Turn half the cookies over and spoon a small dollop of the chocolate in the center of each of those. Dip the remaining cookies halfway into the chocolate and position over the filled bottoms, pressing gently to seal. Sprinkle the remaining chopped toasted hazelnuts onto the chocolate, pressing gently if necessary, and let the sandwich cookies stand for about 30 minutes until the chocolate is set.  Chill if packaging or transporting.

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Vegan Nutella and Puff Pastry Christmas Tree

I can’t see Santa’s Forest for these adorable trees.

Apparently they are all the rage this year, but I was evidently a little late to the pastry tree party.  Make yours with pizza dough or puff pastry and spread with the sweet or savory filling you most crave. Just be sure to include a creamy base to adhere the layers together.

My version is sweet–but not too–uses only three ingredients and, after the pastry thaws, is ready to devour in under 30 minutes.  I left a Middle Eastern dinner and this tree last night for our dog sitters (yes, we are those dog owners) while we joined friends for their Christmas Eve Eve tradition: a salad and sip of wine followed by a Christmas light-lit walk over to the Naro, an independent film house, to see “It’s a Wonderful Life.” The twins left some of the tabouli salad but not a crumb of the pastry. It was a huge hit with these 19 year olds.

My take on this new classic was inspired by its key ingredient: Rigoni di Asiago’s Nocciolata Oraganic Dairy-Free Hazelnut & Cocoa Spread, generously sent to me for product review purposes. With a deeply nutty and chocolatey flavor–its richness undiluted by dairy–and a thick and creamy–but spreadable–texture, this product is tops in my pantry (it needs no refrigeration).  It is also gluten- and palm oil-free.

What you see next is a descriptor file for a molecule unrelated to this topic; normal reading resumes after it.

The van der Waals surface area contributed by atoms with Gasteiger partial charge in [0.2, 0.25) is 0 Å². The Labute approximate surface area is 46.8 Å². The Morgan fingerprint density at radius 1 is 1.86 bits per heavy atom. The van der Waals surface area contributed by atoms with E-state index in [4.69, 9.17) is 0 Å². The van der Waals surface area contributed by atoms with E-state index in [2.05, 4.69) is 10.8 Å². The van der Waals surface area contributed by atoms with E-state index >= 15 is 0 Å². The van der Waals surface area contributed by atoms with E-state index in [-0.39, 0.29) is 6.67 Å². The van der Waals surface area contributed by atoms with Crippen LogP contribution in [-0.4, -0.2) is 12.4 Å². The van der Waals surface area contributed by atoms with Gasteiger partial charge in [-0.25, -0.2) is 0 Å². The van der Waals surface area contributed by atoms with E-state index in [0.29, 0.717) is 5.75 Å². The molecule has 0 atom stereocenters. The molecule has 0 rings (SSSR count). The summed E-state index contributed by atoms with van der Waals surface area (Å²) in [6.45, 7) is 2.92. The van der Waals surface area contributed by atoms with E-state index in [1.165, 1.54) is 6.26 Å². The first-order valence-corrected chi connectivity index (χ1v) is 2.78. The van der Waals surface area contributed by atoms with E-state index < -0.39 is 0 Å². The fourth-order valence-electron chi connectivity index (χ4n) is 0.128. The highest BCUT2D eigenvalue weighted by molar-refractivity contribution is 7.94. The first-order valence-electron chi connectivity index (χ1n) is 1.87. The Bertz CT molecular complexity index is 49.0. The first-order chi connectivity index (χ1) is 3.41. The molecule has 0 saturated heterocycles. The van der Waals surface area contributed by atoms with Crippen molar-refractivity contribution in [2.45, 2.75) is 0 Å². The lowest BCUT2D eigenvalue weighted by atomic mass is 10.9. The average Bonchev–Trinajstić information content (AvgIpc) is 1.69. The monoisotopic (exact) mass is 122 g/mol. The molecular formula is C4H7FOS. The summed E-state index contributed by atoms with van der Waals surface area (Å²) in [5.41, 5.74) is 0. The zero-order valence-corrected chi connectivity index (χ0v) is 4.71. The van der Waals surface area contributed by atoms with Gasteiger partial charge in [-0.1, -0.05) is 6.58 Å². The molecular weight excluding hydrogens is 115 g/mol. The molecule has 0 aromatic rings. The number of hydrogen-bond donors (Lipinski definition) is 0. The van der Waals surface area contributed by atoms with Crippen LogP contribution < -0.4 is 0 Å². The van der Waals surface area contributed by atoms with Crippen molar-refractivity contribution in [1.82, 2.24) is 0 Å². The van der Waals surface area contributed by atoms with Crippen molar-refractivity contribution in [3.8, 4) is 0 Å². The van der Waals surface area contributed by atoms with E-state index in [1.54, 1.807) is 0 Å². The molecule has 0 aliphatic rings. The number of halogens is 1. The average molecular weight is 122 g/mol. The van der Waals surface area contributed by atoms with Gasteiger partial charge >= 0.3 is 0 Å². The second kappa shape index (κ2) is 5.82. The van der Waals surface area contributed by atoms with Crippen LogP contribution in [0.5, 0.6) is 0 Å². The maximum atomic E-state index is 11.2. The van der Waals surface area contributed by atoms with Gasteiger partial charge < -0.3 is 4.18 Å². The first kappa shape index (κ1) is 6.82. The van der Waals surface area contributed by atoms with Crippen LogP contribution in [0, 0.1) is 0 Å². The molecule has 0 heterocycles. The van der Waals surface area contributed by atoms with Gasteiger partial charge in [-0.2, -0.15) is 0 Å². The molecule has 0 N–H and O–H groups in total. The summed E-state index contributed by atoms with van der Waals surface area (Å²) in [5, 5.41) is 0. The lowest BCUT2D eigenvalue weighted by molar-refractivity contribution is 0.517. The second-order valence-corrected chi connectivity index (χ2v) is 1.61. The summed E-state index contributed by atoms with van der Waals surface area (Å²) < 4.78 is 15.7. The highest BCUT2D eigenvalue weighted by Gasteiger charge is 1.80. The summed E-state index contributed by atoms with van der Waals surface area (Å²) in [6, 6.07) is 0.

Recipe

1 box Pepperidge Farm Puff Pastry (2 sheets), thawed according to package directions

4.5 to 5 ounces vegan Hazelnut-Cocoa spread (1/2 jar Nocciolata)

1 to 2 tablespoons non-dairy milk

Preheat oven to 400 degrees. On baking stone or parchment- or Silpat-lined baking sheet, stack the two pastry sheets.  With a sharp knife, cut into a triangular tree shape with a 1-inch or so wide trunk at the bottom. Remove top sheet, spread bottom sheet with hazelnut-cocoa spread, replace top sheet, lining up edges, and press down gently.

Cut 1 star from scraps and whatever other shapes you like fir nibbling or to serve as croutons on salads. Place pastry shapes on a separate stone or lined baking sheet.

Make 3/4-inch wide horizontal cuts from outer edges of triangle toward the center, stopping even with outer edges of trunk leaving a 1-inch or so wide trunk up the center. Twist each long cut strip twice and the shorter ones once, pressing tips firmly against baking stone or sheet.  Brush very lightly with non-dairy milk, press star onto top point, and brush star with a tiny bit more non-dairy milk.  Bake for 20 minutes or until golden brown, but remove shapes cut from scraps after 10 or 15 minutes or they will burn. Remove baking sheet with pastry tree from oven, cool slightly, and slide tree onto serving platter. Serve warm or room temperature.

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Vegan Gluten-Free Chocolate-Chocolate Chip,
White Chocolate Chip, & Dried Cranberry Cookies

gluten-free-chocolate-chocolate-chip-white-chocolate-chip-and-dried-cranberry-cookiesYield: approximately 2 dozen cookies

Just in time for the holidays are these handsome and festive cookies appropriate for even the most gluten intolerant on your guest list.

I am not a gluten-free baker but, occasionally, I make treats for my high school art students.  And, in my large Advanced and AP Studio class of 31 students, I learned that I have one girl with a gluten sensitivity.  So, feeling badly about her not being able to indulge in the treats I shared with them, I decided to experiment.

A few years back, I created a recipe for gluten-free cookies made with white bean puree and chickpea flour. They were delicious, but not as handy to make as if they didn’t call for the white beans.  And, I recently learned that my small neighborhood Kroger no longer carries chickpea flour, though they seem to stock every other kind of flour imaginable.  So, I chose one that was less expensive than most and that I thought might have a similar texture to the chickpea flour, namely brown rice flour.  Good decision.

Whie some gluten-free baked goods call for special flour blends, xantham gum, egg substitutes, and the like, I wanted mine to be straightforward and absent of ingredients that most bakers wouldn’t have on hand.  As a result, these absolutely delicious and beautifully-textured cookies were born.